Increasing number of Victorians believe low-level speeding is okay

An increasing number of Victorians believe they should be able to exceed speed limits, according to the Transport Accident Commission’s annual survey of the state’s motorists.

The TAC has released findings from the 2017 Road Safety Monitor, a survey of 1742 Victorians, which shows fewer people support a ‘low tolerance’ approach to speeding.

Thirty-five per cent of respondents believed drivers should be able to drive up to 105km/h in a 100km/h zone, a proportion which has risen from 24 per cent in 2013.

Similarly, 13 per cent of respondents believed driving up to 65 km/h in a 60-zone was acceptable, compared with eight per cent in 2013.

TAC Chief Executive Officer Joe Calafiore said speed remained one of the biggest factors causing death and serious injuries on Victorian roads.

“The majority of Victorians are law-abiding motorists and understand the dangers of speeding, even at low levels,” Mr Calafiore said.

“While our research shows the majority of people don’t speed at all, an increasing proportion of motorists still see low-level speeding as acceptable.

“We understand that some in the community would like to drive faster, but we can never value a couple of minutes in reduced travel time ahead of our lives and the lives of others.”

Mr Calafiore said the risk of crashing and being seriously injured or killed increased with even small increments in travel speed.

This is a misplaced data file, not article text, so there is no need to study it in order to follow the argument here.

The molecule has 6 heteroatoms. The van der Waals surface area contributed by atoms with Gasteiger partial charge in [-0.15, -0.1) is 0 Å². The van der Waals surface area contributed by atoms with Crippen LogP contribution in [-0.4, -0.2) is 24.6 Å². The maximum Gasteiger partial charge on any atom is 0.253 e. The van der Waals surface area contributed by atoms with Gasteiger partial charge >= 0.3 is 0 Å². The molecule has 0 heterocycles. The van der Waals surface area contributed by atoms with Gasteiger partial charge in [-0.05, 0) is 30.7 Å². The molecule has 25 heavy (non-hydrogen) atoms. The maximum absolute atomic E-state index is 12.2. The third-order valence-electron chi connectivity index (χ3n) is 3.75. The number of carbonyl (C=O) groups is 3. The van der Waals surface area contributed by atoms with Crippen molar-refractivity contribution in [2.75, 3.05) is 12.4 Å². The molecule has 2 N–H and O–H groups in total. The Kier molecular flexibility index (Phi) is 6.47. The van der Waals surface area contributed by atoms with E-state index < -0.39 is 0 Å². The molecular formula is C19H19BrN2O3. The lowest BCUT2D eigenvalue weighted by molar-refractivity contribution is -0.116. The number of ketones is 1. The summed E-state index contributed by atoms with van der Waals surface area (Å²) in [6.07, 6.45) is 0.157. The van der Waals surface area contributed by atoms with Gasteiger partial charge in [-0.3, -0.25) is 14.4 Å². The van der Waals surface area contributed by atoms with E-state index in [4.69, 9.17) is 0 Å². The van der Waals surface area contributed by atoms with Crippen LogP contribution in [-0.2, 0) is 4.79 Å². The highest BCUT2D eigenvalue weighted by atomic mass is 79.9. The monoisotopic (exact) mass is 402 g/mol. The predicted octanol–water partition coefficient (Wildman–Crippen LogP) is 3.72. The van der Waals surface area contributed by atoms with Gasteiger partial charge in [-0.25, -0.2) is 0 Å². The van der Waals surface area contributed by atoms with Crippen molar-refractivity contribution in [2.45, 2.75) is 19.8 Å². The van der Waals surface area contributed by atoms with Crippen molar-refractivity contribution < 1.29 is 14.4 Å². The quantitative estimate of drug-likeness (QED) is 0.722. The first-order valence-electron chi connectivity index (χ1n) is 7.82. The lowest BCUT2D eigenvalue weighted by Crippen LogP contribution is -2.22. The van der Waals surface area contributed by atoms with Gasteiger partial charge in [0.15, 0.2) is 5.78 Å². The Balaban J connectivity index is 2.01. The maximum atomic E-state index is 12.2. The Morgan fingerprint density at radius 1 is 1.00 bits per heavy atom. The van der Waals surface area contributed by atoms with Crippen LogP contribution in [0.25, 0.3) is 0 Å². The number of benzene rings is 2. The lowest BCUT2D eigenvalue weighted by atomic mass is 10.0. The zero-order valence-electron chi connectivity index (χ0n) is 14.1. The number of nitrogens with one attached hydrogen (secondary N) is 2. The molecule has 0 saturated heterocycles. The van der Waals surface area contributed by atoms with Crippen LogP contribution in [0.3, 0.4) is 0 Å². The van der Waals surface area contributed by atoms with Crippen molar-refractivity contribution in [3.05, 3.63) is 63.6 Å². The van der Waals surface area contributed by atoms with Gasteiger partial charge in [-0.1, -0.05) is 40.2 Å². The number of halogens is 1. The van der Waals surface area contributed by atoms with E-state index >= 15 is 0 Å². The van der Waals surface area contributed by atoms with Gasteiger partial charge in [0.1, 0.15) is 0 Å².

“While speed is not always the cause of a crash, the speed of a vehicle at impact will always determine the extent of the injuries that result,” he said.

“Imagine if someone you cared about never came home because someone wanted to get home a little sooner,” Mr Calafiore said.

Other key findings include:

  • 6% admitted to speeding at least half the time in a 60km/h zones, and 9% speeding at least half the time in a 100km/h zone.
  • 33% had used their mobile phone illegally while driving in the preceding three months.
  • 6% had driven when they knew or thought they were over the legal blood alcohol limit.
  • Of the 9% who reported taking recreational drugs, 18% admitted to driving a vehicle or riding a motorcycle soon after (equating to 2% of all motorists).
  • 34% reported that they had driven while drowsy in the preceding three months.

To full survey results can be found here.


Media queries only:

Please refer any other enquiries to: